This Advent I’ve been reading Karl Barth’s collection of talks, The Word of God and the Word of Man. It’s his earlier material, and some of it even dates to his time as a young pastor, before he was a well-known theologian.
I’m currently in chapter 5, “The Problem of Ethics Today,” and there are some passages in there that are pure gold. I thought I would share a few of my favorite quotes.
” The meaning of our situation is that God does not leave us and that we cannot leave God. It is because God himself and God alone lends our Life its possibility that it becomes so impossible for us to live. It is because God says Yes to us that the No of existence here is so fundamental and inescapable…It is because the deathless life of God is our true portion that the necessity of death reminds us so inexorably of the sinful narrowness of our will to live. Through our doom we see therefore what is beyond our doom, God’s love; through our awareness of sin, forgiveness; through death and the end of all things, the beginning of a new and primary life. It is when man is most remote from God that God in his mercy seeks out and finds him” (p.98-99).
This is Barth doing dialectical theology. That is, God’s Word of grace to human beings is always something that comes from outside. We do not have the ability to work our way to it, but must simply receive it. This grace, this divine YES to us, comes to us in the midst of our fallen state which brings judgment (the divine NO). Barth is here offering a re-working of some classical Reformed Christian ideas. He draws heavily from Paul, Luther, and Calvin. This may not seem all that radical to American evangelicals, but Barth was butting heads against the established European liberal Protestantism with its visions of ultimate human progress.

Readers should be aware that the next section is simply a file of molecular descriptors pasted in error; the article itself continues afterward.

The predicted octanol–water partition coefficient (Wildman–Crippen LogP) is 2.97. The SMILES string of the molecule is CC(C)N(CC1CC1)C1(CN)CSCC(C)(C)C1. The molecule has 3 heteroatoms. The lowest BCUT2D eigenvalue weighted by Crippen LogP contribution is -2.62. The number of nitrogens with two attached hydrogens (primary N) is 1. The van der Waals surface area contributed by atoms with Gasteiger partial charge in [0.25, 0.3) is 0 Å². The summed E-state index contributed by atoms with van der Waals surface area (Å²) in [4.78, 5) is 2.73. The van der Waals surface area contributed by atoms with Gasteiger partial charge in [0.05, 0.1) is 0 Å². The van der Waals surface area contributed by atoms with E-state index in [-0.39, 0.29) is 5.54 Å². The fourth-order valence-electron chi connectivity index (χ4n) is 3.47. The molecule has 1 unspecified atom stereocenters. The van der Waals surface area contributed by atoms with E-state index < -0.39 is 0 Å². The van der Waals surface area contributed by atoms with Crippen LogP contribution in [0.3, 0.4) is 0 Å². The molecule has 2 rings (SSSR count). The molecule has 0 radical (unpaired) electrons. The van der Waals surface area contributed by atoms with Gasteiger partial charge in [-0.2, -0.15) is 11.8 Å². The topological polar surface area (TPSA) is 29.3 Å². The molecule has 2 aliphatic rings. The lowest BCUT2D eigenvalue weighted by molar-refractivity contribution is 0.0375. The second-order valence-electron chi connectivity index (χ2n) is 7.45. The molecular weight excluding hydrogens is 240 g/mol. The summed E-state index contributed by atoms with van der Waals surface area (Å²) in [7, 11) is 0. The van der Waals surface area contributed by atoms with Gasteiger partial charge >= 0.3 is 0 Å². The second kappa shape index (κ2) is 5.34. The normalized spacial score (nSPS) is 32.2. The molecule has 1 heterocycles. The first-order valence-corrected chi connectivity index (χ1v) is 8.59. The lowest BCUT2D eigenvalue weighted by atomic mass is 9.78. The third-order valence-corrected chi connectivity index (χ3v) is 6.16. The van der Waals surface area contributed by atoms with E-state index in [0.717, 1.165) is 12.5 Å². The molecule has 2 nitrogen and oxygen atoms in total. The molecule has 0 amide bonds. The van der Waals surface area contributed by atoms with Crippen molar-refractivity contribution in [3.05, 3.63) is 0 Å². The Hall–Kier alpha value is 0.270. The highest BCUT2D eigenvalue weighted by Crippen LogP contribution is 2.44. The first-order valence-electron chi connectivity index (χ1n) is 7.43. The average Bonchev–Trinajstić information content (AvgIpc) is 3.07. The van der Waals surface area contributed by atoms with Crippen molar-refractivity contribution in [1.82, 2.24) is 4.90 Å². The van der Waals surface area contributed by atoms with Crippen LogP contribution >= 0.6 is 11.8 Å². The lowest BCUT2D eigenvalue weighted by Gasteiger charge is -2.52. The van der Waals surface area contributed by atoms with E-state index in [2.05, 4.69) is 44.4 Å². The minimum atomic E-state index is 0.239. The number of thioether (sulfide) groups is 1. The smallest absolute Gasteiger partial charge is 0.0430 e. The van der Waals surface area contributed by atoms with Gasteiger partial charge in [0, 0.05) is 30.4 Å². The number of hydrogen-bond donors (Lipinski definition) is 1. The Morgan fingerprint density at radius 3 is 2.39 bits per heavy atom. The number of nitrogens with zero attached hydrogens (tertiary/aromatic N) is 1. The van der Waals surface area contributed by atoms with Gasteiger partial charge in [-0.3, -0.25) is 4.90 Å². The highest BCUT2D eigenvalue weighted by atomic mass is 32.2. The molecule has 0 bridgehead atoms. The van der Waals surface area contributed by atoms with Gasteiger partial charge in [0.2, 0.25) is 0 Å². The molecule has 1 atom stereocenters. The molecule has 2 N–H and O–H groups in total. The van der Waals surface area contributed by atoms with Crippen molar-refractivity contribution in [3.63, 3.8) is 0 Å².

“Man’s will is and remains unfree: he lives and will live to the end of his days under the annihilating effect of the fall; his goals from the least to the highest will be of a different kind from the final goal, his conduct will be evil, and his achievement not only incomplete but perverted” (p.99).
This is Barth re-stating the Reformed doctrine of Total Depravity. That’s the idea that sin has affected humankind and its attendant structures to the effect that even our best moral works and efforts falls short of God’s original intention for us. In Barth’s context, Switzerland 1922, Europe was reeling from the disillusionment World War I caused from the idea that Christian civilization would advance into a glorious future due to technology and progress. They had just seen that technology and progress nearly kill off an entire generation of young men.
“In this world there is no salvation and no certainty apart from the unique forgiveness of God, by which the sin of the pious and the not pious, the sin discoverable in all life relations, the sin underlying the whole system of human ends, is covered” (p.100).
“Faith and revelation expressly deny that there is any way from man to God and to God’s grace, love, and life. Both words indicate that the only way between God and many is that which leads from God to man. Between these words–and this is the inner kernel of the theology of Paul and the Reformation–there are two other words: Jesus Christ” (P.105).
“Solution is certain because salvation is certain, the salvation of man, the redemption of the body, of the creature, of the lost and imprisoned creation of God. Salvation is certain because the new man is present from above, bringing the new heaven and the new earth, the kingdom of God” (p.105).
If the above won’t preach, I don’t know what will.
This sort of writing is what makes me love Barth. He is incredibly realistic about the fallen human condition and incredibly hopeful regarding the reach of God’s grace.